gauche (VG) et le ventricule droit (VD) grâce à la stimulation électronique des deux ventricules. Le TRC est
une solution non pharmacologique qui a fait ses preuves pour les patients qui présentent une insuffisance
cardiaque systolique causée par une faible fraction d’éjection, avec un QRS > 130 ms et qui présentent un état
symptomatique malgré l’administration d’un traitement médical optimal. Chez les patients soigneusement
sélectionnés, le TRC s’est révélé promouvoir un remodelage positif du VG, une augmentation de la capacité
fonctionnelle, une amélioration de la qualité de vie, une diminution des hospitalisations pour insuffisance
cardiaque et une réduction de la mortalité2. Les dispositifs de TRC peuvent agir comme un défibrillateurstimulateur cardiaque (TRC-D) ou comme un stimulateur cardiaque seul (TRC-S).
L’installation d’un dispositif de TRC implique des ressources importantes (coûts), présuppose un
engagement du patient à effectuer des suivis cliniques réguliers et l’acceptation de l’implantation permanente
d’un dispositif médical de fort calibre. Les cliniciens ont la tâche d’établir quels sont les patients susceptibles
de bénéficier d’un TRC. Il leur revient aussi de décider d’aller de l’avant ou non avec l’implantation d’un
dispositif de TRC. Par conséquent, les fournisseurs de soins de santé et le patient se doivent d’analyser
ensemble et minutieusement les risques et les avantages de cette technologie.
Par le présent article, nous souhaitons apporter une orientation pour guider le choix des candidats à
l’installation d’un TCR et rappeler aux fournisseurs de soins de santé que les objectifs des patients doivent
être pris en compte lorsqu’il s’agit de renseigner ces derniers sur le TRC.
Clinical Trials and Patient Selection for CRT
The potential for benefit from CRT was established in
early in small trials demonstrating technical feasibility and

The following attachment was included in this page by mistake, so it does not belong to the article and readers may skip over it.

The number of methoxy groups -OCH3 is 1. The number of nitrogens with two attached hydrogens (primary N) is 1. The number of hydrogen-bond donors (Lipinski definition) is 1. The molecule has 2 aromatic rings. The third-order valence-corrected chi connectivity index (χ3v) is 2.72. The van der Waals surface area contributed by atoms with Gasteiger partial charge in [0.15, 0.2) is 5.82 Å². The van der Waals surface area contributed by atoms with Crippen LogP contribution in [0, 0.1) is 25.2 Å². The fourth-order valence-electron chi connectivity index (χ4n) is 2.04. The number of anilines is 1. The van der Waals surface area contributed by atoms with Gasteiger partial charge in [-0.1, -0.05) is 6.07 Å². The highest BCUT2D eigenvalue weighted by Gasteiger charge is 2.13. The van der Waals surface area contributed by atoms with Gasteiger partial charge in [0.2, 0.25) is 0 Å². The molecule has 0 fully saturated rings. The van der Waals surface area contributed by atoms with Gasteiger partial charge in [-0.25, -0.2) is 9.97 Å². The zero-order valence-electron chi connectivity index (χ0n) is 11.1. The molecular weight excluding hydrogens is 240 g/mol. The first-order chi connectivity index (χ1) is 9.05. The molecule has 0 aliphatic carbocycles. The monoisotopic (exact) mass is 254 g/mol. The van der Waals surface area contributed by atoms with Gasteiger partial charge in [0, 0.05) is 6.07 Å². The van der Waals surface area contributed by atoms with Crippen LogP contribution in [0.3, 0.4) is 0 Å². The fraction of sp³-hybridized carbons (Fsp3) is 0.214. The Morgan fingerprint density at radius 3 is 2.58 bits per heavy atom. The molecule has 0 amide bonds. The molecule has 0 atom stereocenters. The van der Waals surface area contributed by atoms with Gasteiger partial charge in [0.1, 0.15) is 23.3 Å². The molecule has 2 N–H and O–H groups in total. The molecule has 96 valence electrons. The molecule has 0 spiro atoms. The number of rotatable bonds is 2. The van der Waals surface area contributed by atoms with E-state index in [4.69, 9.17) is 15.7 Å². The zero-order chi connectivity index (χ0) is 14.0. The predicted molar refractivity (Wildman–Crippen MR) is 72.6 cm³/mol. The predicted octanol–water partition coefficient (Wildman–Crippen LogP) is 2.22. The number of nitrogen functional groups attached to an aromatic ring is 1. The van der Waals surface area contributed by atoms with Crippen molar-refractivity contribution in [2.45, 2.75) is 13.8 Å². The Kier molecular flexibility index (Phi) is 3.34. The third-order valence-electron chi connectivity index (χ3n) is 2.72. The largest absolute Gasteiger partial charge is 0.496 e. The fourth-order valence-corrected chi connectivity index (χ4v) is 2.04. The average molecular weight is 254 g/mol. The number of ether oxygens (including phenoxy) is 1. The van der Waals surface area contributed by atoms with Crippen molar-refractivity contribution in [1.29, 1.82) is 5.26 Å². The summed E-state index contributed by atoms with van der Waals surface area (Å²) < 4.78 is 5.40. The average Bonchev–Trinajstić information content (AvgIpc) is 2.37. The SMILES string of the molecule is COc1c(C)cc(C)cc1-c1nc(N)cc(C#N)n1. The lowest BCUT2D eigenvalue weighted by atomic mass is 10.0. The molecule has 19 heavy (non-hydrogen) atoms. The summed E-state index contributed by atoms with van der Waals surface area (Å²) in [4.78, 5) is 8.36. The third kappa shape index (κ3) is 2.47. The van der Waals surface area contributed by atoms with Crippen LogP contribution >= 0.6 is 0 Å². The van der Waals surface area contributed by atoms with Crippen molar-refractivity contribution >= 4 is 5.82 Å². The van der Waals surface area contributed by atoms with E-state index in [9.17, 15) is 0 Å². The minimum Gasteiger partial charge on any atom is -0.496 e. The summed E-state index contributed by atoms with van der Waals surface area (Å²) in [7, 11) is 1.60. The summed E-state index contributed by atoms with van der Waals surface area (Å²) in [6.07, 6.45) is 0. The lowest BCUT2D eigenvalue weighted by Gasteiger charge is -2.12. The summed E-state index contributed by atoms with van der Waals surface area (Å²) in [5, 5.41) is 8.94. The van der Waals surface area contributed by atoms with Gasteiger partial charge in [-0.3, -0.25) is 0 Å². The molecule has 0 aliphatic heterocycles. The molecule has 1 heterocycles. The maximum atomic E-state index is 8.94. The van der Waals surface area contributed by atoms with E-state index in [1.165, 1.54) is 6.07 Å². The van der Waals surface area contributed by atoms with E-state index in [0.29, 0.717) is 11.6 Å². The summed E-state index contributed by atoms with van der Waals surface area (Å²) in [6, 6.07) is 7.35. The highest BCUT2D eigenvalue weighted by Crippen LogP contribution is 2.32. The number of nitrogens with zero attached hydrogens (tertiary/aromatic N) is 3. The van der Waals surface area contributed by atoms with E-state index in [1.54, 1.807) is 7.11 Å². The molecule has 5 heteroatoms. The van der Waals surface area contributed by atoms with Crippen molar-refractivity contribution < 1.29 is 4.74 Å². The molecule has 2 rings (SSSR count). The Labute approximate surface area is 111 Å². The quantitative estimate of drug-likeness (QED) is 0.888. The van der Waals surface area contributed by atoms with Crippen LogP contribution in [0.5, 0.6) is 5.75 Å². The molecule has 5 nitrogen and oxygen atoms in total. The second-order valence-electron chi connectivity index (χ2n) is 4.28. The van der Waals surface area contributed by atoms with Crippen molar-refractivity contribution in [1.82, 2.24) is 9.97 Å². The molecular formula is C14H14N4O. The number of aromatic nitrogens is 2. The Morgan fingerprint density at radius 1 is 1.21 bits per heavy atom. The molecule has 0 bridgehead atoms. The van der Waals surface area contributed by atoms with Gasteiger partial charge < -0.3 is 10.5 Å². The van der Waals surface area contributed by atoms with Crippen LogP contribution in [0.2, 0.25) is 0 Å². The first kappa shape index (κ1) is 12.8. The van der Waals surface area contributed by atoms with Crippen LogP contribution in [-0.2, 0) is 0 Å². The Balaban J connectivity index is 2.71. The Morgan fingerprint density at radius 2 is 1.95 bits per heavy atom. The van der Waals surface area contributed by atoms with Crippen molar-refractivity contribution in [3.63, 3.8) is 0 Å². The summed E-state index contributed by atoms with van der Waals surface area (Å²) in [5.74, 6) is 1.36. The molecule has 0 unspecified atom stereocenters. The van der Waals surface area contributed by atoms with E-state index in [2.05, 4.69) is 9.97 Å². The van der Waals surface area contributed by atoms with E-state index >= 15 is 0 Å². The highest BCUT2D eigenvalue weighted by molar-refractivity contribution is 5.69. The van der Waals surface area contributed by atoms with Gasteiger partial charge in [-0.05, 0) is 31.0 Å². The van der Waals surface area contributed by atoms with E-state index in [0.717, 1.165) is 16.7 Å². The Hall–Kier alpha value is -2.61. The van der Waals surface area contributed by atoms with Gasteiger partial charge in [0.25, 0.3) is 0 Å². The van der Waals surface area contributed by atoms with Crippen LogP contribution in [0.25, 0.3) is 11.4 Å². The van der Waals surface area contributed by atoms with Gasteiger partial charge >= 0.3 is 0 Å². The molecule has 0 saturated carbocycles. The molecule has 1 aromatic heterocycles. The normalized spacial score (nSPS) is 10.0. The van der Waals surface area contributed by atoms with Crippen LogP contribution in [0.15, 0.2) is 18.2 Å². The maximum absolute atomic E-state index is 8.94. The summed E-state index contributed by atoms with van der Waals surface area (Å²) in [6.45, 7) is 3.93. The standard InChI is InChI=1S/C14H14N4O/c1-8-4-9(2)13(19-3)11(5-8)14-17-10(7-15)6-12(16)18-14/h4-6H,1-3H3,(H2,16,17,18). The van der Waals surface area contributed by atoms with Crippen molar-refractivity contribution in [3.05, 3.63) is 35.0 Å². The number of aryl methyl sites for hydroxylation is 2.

clinical benefits including improved ventricular function,
exercise tolerance and quality of life, as well as a reduction in
hospitalizations. 3-6
Beginning in 2004, a series of larger trials brought CRT
into mainstream heart failure care, gradually expanding
evidence for its benefit across a spectrum of symptomatic
ambulatory heart failure. The COMPANION trial reported
on 1520 patients with NYHA Class III-IV heart failure, a QRS
interval > 120 msec, and an LVEF < 35% who were randomly
assigned in a 1:2:2 ratio to receive optimal pharmacologic
therapy alone or in combination with a CRT-P or CRTD. After a mean follow-up of 15.7 months, the risk of the
primary composite end point (time to death from any cause
or hospitalization for any cause) was reduced by both CRT-P
(HR, 0.81; P=0.014) and CRT-D (HR, 0.80; P=0.01), as
Canadian Journal of General Internal Medicine
compared to optimal medical therapy alone. This trial was
the first to show benefit in hard clinical endpoints. Both the
CRT-P and CRT-D showed a progressive lowering of hazard
ratios with increasing QRS interval, suggesting that patients
with the longest QRS intervals may derive the most benefit.7
The CARE-HF trial evaluated 813 patients with NYHA
Class III-IV symptoms, sinus rhythm, a QRS of > 120 ms and
an LVEF of < 35% and randomly assigned them to either
medical therapy alone or with CRT-P for a mean follow-up of
29.4 months. The primary end points of death from any cause
or an unplanned hospitalization for a major cardiovascular
event were significantly lower in the CRT-P group (HR
0.63; P<0.001) showing the benefit of CRT-P even without
defibrillation. Like COMPANION, it showed greater benefit
in patients with longer QRS duration.8
The MADIT-CRT study was the first to include less
symptomatic patients, assigning 1820 patients with NYHA
class I-II symptoms (85% were NYHA II), an LVEF of 30%
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Cardiac Resynchronization Therapy
or less, and a QRS duration of 130 ms or more in a 3:2 ratio
to receive CRT-D or an implantable cardioverter defibrillator
(ICD). During an average follow-up of 2.4 years, the primary
end point of death from any cause or a nonfatal heartfailure event was decreased in the CRT-D group (HR 0.66;
P = 0.001). The pre-specified subgroup of patients with NYHA
I symptoms did not show benefit.9
Most recently, the RAFT trial randomly assigned 1798